Happy 2014 to all of our friends and family! Thanks for being part of our success and growth. With a new year ahead, it’s important to keep your home, office and/or workspace protected against Carbon Monoxide (CO). Below you’ll find vital information behind this deadly gas, and what type of alarms you might need in order detect this silent threat.
A carbon monoxide detector or “CO” detector is a device that detects the presence of the Carbon Monoxide (CO) gas in order to prevent carbon monoxide poisoning. In the late 1990s Underwriters Laboratories (UL) changed their definition of a single station CO detector with a sound device in it to a carbon monoxide (CO) alarm. This applies to all CO safety alarms that meet UL 2034; however for passive indicators and system devices that meet UL 2075, UL refers to these as carbon monoxide detectors. CO is a colorless, tasteless and odorless compound produced by incomplete combustion of carbon containing materials. It is often referred to as the “silent killer” because it is virtually undetectable without using detection technology and most do not realize they are being poisoned. Elevated levels of CO can be dangerous to humans depending on the amount present and length of exposure. Smaller concentrations can be harmful over longer periods of time while increasing concentrations require diminishing exposure times to be harmful.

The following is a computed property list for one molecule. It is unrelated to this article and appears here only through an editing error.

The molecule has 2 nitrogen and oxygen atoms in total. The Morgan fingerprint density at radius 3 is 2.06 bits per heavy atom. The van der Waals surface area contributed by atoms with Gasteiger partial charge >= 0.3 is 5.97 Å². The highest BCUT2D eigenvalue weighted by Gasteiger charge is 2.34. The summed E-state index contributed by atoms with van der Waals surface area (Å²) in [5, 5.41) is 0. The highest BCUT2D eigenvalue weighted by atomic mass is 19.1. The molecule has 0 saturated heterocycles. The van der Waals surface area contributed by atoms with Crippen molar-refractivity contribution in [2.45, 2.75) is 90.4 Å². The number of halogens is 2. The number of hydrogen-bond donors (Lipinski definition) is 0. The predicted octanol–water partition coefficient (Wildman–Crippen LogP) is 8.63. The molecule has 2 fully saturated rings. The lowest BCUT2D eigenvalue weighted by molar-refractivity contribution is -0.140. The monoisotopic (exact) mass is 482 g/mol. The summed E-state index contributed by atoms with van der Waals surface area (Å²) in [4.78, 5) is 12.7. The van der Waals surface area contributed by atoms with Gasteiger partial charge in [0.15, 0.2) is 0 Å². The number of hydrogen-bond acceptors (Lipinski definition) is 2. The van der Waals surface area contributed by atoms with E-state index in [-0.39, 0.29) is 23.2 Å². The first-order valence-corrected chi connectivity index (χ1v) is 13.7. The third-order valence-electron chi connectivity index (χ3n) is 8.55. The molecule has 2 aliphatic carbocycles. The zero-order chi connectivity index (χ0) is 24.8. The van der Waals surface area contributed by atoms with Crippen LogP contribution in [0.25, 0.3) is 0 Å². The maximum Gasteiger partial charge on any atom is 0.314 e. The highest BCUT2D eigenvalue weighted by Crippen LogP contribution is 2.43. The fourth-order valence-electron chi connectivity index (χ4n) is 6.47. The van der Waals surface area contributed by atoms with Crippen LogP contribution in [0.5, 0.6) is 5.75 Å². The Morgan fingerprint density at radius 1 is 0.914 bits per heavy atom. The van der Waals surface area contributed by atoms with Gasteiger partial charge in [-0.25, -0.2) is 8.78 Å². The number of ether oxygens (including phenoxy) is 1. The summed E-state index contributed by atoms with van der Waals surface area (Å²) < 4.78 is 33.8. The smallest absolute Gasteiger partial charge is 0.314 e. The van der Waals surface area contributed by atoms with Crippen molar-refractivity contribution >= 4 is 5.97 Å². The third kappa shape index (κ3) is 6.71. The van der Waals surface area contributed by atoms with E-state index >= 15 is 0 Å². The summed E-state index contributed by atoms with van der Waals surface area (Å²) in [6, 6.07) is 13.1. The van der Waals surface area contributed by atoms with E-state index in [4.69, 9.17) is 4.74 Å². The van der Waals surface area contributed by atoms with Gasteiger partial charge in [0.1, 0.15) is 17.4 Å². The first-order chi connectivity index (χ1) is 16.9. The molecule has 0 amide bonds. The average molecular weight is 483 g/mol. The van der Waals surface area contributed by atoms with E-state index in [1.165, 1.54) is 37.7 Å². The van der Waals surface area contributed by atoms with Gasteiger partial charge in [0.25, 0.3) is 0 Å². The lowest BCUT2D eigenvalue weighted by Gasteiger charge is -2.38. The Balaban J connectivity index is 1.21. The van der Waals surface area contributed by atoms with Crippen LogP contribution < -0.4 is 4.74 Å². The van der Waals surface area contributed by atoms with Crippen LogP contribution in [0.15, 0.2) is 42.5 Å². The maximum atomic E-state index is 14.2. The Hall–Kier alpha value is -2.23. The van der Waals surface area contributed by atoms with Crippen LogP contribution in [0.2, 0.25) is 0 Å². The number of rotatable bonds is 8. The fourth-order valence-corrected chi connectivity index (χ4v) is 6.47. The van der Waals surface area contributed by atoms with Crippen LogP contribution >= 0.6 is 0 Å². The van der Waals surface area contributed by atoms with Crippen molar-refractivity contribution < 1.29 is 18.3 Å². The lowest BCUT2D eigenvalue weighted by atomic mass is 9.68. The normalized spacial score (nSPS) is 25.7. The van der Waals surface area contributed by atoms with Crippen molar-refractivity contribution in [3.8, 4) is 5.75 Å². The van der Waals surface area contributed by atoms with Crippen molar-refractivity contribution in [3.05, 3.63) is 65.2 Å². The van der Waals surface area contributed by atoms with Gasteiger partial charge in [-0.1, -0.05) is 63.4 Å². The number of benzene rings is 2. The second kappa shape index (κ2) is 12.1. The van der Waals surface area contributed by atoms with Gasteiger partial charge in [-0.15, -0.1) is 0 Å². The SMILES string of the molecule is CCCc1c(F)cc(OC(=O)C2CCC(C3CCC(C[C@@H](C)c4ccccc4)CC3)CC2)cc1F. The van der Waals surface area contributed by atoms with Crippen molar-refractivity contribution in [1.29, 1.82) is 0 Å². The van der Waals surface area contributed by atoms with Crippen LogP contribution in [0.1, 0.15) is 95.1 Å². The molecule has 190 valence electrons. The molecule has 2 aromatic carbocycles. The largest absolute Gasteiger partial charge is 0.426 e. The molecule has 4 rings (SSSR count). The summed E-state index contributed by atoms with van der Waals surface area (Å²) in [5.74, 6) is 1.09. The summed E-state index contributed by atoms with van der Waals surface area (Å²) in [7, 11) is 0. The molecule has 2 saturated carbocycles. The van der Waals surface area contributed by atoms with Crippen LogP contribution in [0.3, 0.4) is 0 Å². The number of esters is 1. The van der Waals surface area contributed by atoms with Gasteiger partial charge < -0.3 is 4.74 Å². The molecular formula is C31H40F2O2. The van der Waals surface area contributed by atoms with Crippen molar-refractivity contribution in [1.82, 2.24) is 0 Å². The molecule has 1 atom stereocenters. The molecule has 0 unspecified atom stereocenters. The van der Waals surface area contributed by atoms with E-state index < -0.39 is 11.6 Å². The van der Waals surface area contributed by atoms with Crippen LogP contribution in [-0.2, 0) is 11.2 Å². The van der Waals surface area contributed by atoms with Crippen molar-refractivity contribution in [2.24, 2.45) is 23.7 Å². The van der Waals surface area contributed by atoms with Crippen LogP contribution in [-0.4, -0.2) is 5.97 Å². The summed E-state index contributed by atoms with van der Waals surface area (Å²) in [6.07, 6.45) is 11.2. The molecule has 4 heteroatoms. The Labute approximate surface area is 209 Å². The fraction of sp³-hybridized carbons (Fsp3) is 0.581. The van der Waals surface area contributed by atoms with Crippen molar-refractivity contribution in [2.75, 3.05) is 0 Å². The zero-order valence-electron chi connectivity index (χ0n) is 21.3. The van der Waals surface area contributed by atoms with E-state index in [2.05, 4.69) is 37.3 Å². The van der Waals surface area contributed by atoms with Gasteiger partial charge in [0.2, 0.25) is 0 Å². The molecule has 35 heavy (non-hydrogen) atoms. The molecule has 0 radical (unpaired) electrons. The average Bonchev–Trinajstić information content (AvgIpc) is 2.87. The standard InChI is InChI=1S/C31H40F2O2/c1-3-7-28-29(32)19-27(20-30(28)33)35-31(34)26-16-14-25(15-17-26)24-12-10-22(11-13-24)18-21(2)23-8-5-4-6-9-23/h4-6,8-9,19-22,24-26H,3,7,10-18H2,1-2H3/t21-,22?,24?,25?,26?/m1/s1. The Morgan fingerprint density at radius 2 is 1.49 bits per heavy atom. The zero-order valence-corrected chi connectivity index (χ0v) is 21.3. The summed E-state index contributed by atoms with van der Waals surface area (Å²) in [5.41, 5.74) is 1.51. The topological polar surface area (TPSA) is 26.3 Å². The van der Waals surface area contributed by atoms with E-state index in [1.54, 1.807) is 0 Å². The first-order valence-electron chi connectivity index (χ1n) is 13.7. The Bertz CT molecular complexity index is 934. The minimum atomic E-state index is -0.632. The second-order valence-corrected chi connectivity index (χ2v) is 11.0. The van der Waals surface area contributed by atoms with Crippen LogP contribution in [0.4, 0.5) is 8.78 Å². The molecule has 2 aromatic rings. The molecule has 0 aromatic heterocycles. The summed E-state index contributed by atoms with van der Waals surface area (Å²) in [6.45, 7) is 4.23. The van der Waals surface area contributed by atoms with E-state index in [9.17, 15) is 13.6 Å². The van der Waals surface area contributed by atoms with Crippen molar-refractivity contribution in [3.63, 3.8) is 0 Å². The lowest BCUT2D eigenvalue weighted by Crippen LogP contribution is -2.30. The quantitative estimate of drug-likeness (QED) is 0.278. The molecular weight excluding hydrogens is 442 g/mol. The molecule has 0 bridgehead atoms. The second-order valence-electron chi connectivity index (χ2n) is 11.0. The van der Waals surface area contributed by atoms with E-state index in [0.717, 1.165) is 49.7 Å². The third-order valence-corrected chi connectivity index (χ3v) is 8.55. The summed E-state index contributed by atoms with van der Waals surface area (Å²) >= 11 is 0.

CO detectors are designed to measure CO levels over time and sound an alarm before dangerous levels of CO accumulate in an environment, giving people adequate warning to safely ventilate the area or evacuate. Some system-connected detectors also alert a monitoring service that can dispatch emergency services if necessary.
While CO detectors do not serve as smoke detectors and vice versa, dual smoke/CO detectors are also sold. Smoke detectors detect the smoke generated by flaming or smoldering fires, whereas CO detectors detect and warn people about dangerous CO buildup caused, for example, by a malfunctioning fuel-burning device. In the home, some common sources of CO include open flames, space heaters, water heaters, blocked chimneys or running a car inside a garage.
UL recommends a three-part strategy that consumers can easily employ to protect themselves and their loved ones from the poisonous gas: INSPECT, PROTECT and DETECT.
For assistance with placement, installation, and operation of home smoke detectors, call Metro Fire and Safety today and we’ll help ensure your home, office or workplace is safe, secure and up to date with State Law.